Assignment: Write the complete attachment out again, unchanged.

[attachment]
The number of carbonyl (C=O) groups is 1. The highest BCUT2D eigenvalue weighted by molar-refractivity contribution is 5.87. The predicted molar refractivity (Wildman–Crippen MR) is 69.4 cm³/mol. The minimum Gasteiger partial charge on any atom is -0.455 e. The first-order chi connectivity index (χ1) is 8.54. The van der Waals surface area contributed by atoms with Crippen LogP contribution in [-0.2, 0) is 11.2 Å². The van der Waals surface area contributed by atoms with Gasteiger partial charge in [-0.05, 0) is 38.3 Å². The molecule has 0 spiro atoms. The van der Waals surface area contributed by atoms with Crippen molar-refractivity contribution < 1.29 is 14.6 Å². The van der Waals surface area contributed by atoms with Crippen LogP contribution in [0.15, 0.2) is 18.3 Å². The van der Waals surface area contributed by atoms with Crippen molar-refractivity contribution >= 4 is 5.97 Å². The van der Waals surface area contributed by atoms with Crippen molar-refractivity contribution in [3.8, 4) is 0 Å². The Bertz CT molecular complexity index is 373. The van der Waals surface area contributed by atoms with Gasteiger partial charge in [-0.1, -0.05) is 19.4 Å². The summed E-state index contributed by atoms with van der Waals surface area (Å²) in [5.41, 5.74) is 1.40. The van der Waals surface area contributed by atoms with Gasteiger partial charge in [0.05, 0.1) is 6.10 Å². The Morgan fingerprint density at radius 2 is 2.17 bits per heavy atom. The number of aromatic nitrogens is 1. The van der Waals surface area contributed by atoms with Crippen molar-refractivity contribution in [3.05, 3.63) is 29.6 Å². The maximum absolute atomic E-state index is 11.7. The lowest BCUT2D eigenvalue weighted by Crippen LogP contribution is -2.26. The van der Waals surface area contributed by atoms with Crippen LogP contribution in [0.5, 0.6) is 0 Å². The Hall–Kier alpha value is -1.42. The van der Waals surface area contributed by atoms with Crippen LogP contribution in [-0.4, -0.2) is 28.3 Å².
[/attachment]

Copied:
The number of carbonyl (C=O) groups is 1. The highest BCUT2D eigenvalue weighted by molar-refractivity contribution is 5.87. The predicted molar refractivity (Wildman–Crippen MR) is 69.4 cm³/mol. The minimum Gasteiger partial charge on any atom is -0.455 e. The first-order chi connectivity index (χ1) is 8.54. The van der Waals surface area contributed by atoms with Crippen LogP contribution in [-0.2, 0) is 11.2 Å². The van der Waals surface area contributed by atoms with Gasteiger partial charge in [-0.05, 0) is 38.3 Å². The molecule has 0 spiro atoms. The van der Waals surface area contributed by atoms with Crippen molar-refractivity contribution < 1.29 is 14.6 Å². The van der Waals surface area contributed by atoms with Crippen LogP contribution in [0.15, 0.2) is 18.3 Å². The van der Waals surface area contributed by atoms with Crippen molar-refractivity contribution >= 4 is 5.97 Å². The van der Waals surface area contributed by atoms with Crippen molar-refractivity contribution in [3.8, 4) is 0 Å². The Bertz CT molecular complexity index is 373. The van der Waals surface area contributed by atoms with Gasteiger partial charge in [-0.1, -0.05) is 19.4 Å². The summed E-state index contributed by atoms with van der Waals surface area (Å²) in [5.41, 5.74) is 1.40. The van der Waals surface area contributed by atoms with Gasteiger partial charge in [0.05, 0.1) is 6.10 Å². The Morgan fingerprint density at radius 2 is 2.17 bits per heavy atom. The number of aromatic nitrogens is 1. The van der Waals surface area contributed by atoms with Crippen molar-refractivity contribution in [3.05, 3.63) is 29.6 Å². The maximum absolute atomic E-state index is 11.7. The lowest BCUT2D eigenvalue weighted by Crippen LogP contribution is -2.26. The van der Waals surface area contributed by atoms with Crippen LogP contribution in [0.5, 0.6) is 0 Å². The Hall–Kier alpha value is -1.42. The van der Waals surface area contributed by atoms with Crippen LogP contribution in [-0.4, -0.2) is 28.3 Å².